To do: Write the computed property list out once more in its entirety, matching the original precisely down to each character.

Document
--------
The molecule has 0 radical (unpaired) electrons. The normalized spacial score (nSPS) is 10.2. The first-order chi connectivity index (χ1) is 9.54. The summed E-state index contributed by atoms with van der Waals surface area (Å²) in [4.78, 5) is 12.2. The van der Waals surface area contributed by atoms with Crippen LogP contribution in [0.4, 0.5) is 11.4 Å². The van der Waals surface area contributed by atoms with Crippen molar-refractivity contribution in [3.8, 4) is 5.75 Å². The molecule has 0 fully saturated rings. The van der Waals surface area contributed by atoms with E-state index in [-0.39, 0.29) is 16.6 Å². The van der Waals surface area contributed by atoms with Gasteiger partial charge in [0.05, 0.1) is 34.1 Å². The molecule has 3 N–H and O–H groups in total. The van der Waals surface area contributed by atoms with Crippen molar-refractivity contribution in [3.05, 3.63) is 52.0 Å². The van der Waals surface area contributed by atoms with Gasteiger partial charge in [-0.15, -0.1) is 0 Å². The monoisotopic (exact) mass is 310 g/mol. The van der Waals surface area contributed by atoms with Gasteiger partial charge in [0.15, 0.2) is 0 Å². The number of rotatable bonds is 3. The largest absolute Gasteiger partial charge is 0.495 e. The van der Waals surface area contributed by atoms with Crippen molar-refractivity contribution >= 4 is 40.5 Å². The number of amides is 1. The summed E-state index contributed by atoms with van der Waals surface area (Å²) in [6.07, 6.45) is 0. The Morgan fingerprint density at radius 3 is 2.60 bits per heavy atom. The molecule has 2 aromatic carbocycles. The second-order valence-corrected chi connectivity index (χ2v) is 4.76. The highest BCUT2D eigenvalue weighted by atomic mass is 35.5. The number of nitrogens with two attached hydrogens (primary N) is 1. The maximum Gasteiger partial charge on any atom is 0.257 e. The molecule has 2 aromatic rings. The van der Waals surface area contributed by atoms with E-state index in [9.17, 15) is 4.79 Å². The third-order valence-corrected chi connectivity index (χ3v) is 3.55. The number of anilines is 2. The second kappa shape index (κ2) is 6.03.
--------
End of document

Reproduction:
The molecule has 0 radical (unpaired) electrons. The normalized spacial score (nSPS) is 10.2. The first-order chi connectivity index (χ1) is 9.54. The summed E-state index contributed by atoms with van der Waals surface area (Å²) in [4.78, 5) is 12.2. The van der Waals surface area contributed by atoms with Crippen LogP contribution in [0.4, 0.5) is 11.4 Å². The van der Waals surface area contributed by atoms with Crippen molar-refractivity contribution in [3.8, 4) is 5.75 Å². The molecule has 0 fully saturated rings. The van der Waals surface area contributed by atoms with E-state index in [-0.39, 0.29) is 16.6 Å². The van der Waals surface area contributed by atoms with Gasteiger partial charge in [0.05, 0.1) is 34.1 Å². The molecule has 3 N–H and O–H groups in total. The van der Waals surface area contributed by atoms with Crippen molar-refractivity contribution in [3.05, 3.63) is 52.0 Å². The van der Waals surface area contributed by atoms with Gasteiger partial charge in [-0.15, -0.1) is 0 Å². The monoisotopic (exact) mass is 310 g/mol. The van der Waals surface area contributed by atoms with Gasteiger partial charge in [0.15, 0.2) is 0 Å². The number of rotatable bonds is 3. The largest absolute Gasteiger partial charge is 0.495 e. The van der Waals surface area contributed by atoms with Crippen molar-refractivity contribution >= 4 is 40.5 Å². The number of amides is 1. The summed E-state index contributed by atoms with van der Waals surface area (Å²) in [6.07, 6.45) is 0. The Morgan fingerprint density at radius 3 is 2.60 bits per heavy atom. The molecule has 2 aromatic carbocycles. The second-order valence-corrected chi connectivity index (χ2v) is 4.76. The highest BCUT2D eigenvalue weighted by atomic mass is 35.5. The number of nitrogens with two attached hydrogens (primary N) is 1. The maximum Gasteiger partial charge on any atom is 0.257 e. The molecule has 2 aromatic rings. The van der Waals surface area contributed by atoms with E-state index in [9.17, 15) is 4.79 Å². The third-order valence-corrected chi connectivity index (χ3v) is 3.55. The number of anilines is 2. The second kappa shape index (κ2) is 6.03.